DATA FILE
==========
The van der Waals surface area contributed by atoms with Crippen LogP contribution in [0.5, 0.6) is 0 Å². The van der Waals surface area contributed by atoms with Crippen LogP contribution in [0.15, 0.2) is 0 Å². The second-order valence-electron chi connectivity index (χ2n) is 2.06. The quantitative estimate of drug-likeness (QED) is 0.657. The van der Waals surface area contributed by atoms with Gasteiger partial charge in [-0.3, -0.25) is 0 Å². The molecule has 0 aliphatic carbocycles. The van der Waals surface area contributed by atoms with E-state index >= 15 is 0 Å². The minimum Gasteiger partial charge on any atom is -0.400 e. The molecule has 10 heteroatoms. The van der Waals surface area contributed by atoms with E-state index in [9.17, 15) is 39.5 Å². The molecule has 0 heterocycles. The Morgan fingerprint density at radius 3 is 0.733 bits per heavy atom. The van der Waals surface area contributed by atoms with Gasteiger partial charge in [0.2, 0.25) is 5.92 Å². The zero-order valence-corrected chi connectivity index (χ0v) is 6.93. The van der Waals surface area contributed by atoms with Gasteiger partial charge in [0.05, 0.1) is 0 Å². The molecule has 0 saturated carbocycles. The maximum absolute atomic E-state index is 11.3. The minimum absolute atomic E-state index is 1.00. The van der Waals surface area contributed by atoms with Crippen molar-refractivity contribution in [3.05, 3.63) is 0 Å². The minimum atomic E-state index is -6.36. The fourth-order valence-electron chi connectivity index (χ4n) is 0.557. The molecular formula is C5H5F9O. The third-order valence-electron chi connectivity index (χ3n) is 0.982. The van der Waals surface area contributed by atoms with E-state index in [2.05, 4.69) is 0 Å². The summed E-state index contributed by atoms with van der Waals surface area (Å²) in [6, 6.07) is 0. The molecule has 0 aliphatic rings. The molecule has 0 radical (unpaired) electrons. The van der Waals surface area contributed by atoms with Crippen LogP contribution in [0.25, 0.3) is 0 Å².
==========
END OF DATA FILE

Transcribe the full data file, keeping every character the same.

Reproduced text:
The van der Waals surface area contributed by atoms with Crippen LogP contribution in [0.5, 0.6) is 0 Å². The van der Waals surface area contributed by atoms with Crippen LogP contribution in [0.15, 0.2) is 0 Å². The second-order valence-electron chi connectivity index (χ2n) is 2.06. The quantitative estimate of drug-likeness (QED) is 0.657. The van der Waals surface area contributed by atoms with Gasteiger partial charge in [-0.3, -0.25) is 0 Å². The molecule has 0 aliphatic carbocycles. The van der Waals surface area contributed by atoms with E-state index >= 15 is 0 Å². The minimum Gasteiger partial charge on any atom is -0.400 e. The molecule has 10 heteroatoms. The van der Waals surface area contributed by atoms with E-state index in [9.17, 15) is 39.5 Å². The molecule has 0 heterocycles. The Morgan fingerprint density at radius 3 is 0.733 bits per heavy atom. The van der Waals surface area contributed by atoms with Gasteiger partial charge in [0.2, 0.25) is 5.92 Å². The zero-order valence-corrected chi connectivity index (χ0v) is 6.93. The van der Waals surface area contributed by atoms with Gasteiger partial charge in [0.05, 0.1) is 0 Å². The molecule has 0 saturated carbocycles. The maximum absolute atomic E-state index is 11.3. The minimum absolute atomic E-state index is 1.00. The van der Waals surface area contributed by atoms with Crippen molar-refractivity contribution in [3.05, 3.63) is 0 Å². The minimum atomic E-state index is -6.36. The fourth-order valence-electron chi connectivity index (χ4n) is 0.557. The molecular formula is C5H5F9O. The third-order valence-electron chi connectivity index (χ3n) is 0.982. The van der Waals surface area contributed by atoms with E-state index in [2.05, 4.69) is 0 Å². The summed E-state index contributed by atoms with van der Waals surface area (Å²) in [6, 6.07) is 0. The molecule has 0 aliphatic rings. The molecule has 0 radical (unpaired) electrons. The van der Waals surface area contributed by atoms with Crippen LogP contribution in [0.25, 0.3) is 0 Å².